What was your mission when you first started Kyte BABY?

I wanted to promote a healthy, natural and sustainable lifestyle among all families. Of course, being an artist, I wanted to only make things that were beautiful.

What was the first product you sold?

1.0 tog sleep bags and footies. They are still our best-selling sleeping bodies.

When and how did you get the idea to sell sleep sacks?

Sleep bags were common in Europe when we were living there. They are the safest way to put baby to sleep. In contrast to loose blankets, sleep sacks regulate baby’s temperature and greatly reduce the risk of SIDS. A few years ago, there weren’t many choices of sleep bags in the North American market and certainly nothing was (and still to this day) as soft as a sleep bag made of bamboo.

How did you come up with your unique design for the sleep bag? What was your inspiration or motivation to improve the sleep sack which was already on the market?

I knew everything that touched the baby’s skin had to be the softest. Our bamboo fabric was able to deliver that ultra softness without compromising breathability. I also didn’t like the sleep bags on the market with the zipper in the middle. When you change baby, you have to completely unzip the bag and that could expose baby to the cold. Our zipper is a J-shaped design with a dual zipper, so it stays on the side and allows for a partial opening in the bottom.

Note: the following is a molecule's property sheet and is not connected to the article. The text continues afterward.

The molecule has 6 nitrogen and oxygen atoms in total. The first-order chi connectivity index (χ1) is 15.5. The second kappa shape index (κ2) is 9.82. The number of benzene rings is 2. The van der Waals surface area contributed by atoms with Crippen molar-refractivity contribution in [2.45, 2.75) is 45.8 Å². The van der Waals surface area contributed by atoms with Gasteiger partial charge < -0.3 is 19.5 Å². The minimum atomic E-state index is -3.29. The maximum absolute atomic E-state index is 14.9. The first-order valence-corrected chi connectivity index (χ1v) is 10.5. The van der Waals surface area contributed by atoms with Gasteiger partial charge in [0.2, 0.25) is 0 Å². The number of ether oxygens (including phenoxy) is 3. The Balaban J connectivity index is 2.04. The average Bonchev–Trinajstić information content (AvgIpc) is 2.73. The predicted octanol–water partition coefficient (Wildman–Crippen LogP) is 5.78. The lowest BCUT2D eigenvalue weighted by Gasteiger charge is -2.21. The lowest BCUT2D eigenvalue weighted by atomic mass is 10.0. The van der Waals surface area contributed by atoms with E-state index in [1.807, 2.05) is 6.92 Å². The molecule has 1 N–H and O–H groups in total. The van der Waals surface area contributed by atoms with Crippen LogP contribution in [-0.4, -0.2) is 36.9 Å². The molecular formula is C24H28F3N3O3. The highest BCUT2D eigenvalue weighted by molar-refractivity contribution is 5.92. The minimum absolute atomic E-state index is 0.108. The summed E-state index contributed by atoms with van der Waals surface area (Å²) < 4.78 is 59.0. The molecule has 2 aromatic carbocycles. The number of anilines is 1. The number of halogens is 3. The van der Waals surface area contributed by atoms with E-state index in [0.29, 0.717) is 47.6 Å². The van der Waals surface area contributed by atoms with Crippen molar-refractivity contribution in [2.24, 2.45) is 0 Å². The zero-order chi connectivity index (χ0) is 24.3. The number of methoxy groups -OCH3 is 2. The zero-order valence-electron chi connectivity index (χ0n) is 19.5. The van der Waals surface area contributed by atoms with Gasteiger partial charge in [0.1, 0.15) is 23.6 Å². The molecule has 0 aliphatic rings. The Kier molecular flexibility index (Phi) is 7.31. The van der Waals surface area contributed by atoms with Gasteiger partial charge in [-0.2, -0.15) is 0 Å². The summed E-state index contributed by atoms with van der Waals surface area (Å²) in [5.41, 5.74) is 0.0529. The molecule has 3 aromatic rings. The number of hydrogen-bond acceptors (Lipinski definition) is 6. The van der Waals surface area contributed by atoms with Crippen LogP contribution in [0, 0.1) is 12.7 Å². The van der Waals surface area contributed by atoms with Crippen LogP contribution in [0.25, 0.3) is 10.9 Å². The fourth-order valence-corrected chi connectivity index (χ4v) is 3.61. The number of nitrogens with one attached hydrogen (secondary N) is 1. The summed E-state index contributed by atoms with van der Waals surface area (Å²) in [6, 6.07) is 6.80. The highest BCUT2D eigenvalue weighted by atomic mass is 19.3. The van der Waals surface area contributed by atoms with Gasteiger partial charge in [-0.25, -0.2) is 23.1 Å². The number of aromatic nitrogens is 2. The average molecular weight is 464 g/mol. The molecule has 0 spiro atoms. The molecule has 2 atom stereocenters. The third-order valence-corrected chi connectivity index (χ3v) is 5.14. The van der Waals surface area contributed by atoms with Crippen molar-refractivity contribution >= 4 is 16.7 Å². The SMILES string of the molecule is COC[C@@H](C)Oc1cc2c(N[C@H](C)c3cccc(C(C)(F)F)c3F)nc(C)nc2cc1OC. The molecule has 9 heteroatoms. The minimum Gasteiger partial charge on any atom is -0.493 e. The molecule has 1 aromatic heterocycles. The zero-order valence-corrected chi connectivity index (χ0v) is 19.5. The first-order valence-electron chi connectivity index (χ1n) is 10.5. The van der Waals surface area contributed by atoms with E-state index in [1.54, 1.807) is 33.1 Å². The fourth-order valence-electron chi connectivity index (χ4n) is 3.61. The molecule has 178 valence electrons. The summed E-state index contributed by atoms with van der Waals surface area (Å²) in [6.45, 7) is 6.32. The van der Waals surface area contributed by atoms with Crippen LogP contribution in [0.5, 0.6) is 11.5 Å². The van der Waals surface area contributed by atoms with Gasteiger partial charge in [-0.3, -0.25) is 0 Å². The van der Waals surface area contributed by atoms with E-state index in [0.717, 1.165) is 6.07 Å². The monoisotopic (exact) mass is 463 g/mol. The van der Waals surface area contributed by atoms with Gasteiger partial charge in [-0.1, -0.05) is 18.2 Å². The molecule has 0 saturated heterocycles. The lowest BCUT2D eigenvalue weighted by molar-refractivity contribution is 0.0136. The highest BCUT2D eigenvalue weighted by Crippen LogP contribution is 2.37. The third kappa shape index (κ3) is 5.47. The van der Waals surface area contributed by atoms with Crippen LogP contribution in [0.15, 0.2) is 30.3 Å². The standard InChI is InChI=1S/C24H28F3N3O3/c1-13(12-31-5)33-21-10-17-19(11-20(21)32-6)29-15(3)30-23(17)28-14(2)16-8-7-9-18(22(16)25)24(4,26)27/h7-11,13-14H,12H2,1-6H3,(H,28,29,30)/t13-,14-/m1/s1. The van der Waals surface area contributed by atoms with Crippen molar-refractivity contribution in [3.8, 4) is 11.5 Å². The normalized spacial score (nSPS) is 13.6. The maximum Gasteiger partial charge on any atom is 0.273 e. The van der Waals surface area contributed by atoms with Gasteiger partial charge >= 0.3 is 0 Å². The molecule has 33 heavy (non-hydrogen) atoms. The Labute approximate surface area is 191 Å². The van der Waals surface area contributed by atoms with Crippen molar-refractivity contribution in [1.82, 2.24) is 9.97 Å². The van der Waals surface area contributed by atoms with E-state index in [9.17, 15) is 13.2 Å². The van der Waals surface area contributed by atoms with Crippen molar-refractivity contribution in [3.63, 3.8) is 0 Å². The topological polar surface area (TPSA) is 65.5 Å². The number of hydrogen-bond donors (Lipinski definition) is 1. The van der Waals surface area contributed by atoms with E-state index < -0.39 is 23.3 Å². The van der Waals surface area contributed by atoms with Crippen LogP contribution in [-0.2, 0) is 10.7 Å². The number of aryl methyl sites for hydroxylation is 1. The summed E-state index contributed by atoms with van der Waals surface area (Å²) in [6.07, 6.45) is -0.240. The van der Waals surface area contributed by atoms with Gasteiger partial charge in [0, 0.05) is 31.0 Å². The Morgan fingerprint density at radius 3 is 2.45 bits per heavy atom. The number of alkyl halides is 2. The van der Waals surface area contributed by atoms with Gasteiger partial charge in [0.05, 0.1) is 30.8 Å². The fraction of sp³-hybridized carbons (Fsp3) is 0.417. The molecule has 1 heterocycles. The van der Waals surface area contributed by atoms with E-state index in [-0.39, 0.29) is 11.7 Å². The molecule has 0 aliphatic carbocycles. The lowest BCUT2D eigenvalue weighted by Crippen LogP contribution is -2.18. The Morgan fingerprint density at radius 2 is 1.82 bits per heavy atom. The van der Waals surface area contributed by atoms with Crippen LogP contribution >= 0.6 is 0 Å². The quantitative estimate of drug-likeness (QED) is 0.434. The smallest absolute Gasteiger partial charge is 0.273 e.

What are some exciting things that Kyte BABY has in store for its customers?

We just introduced our linen ring sling, which is a new fabric we introduced. We are also working on a mom’s lounge/nursing wear collection with a new stronger fabric, while keeping our softness and beautiful colors.

Leave a comment

All comments are moderated before being published.

This site is protected by reCAPTCHA and the Google Privacy Policy and Terms of Service apply.